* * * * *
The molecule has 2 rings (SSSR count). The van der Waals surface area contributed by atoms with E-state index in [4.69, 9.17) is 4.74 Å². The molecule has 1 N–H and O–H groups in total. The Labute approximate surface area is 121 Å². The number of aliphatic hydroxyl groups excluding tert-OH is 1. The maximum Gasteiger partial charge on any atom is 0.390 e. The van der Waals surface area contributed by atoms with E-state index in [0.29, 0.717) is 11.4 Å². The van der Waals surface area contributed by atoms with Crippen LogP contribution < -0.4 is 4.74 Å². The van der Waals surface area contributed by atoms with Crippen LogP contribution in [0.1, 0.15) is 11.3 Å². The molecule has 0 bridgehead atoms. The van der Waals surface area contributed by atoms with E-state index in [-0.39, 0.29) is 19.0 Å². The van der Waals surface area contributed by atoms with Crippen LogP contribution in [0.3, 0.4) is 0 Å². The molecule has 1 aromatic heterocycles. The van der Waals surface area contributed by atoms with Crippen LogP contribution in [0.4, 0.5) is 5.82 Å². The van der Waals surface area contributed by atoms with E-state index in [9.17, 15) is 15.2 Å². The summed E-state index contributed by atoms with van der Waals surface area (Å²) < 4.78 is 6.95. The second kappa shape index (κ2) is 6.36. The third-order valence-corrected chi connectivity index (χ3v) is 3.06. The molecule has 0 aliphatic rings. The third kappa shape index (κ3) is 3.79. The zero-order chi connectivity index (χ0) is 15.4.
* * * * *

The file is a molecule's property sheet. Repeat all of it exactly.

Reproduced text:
The molecule has 2 rings (SSSR count). The van der Waals surface area contributed by atoms with E-state index in [4.69, 9.17) is 4.74 Å². The molecule has 1 N–H and O–H groups in total. The Labute approximate surface area is 121 Å². The number of aliphatic hydroxyl groups excluding tert-OH is 1. The maximum Gasteiger partial charge on any atom is 0.390 e. The van der Waals surface area contributed by atoms with E-state index in [0.29, 0.717) is 11.4 Å². The van der Waals surface area contributed by atoms with Crippen LogP contribution < -0.4 is 4.74 Å². The van der Waals surface area contributed by atoms with Crippen LogP contribution in [0.1, 0.15) is 11.3 Å². The molecule has 0 bridgehead atoms. The van der Waals surface area contributed by atoms with E-state index in [-0.39, 0.29) is 19.0 Å². The van der Waals surface area contributed by atoms with Crippen LogP contribution in [0.3, 0.4) is 0 Å². The molecule has 1 aromatic heterocycles. The van der Waals surface area contributed by atoms with Crippen LogP contribution in [0.4, 0.5) is 5.82 Å². The van der Waals surface area contributed by atoms with E-state index in [9.17, 15) is 15.2 Å². The summed E-state index contributed by atoms with van der Waals surface area (Å²) < 4.78 is 6.95. The second kappa shape index (κ2) is 6.36. The third-order valence-corrected chi connectivity index (χ3v) is 3.06. The molecule has 0 aliphatic rings. The third kappa shape index (κ3) is 3.79. The zero-order chi connectivity index (χ0) is 15.4.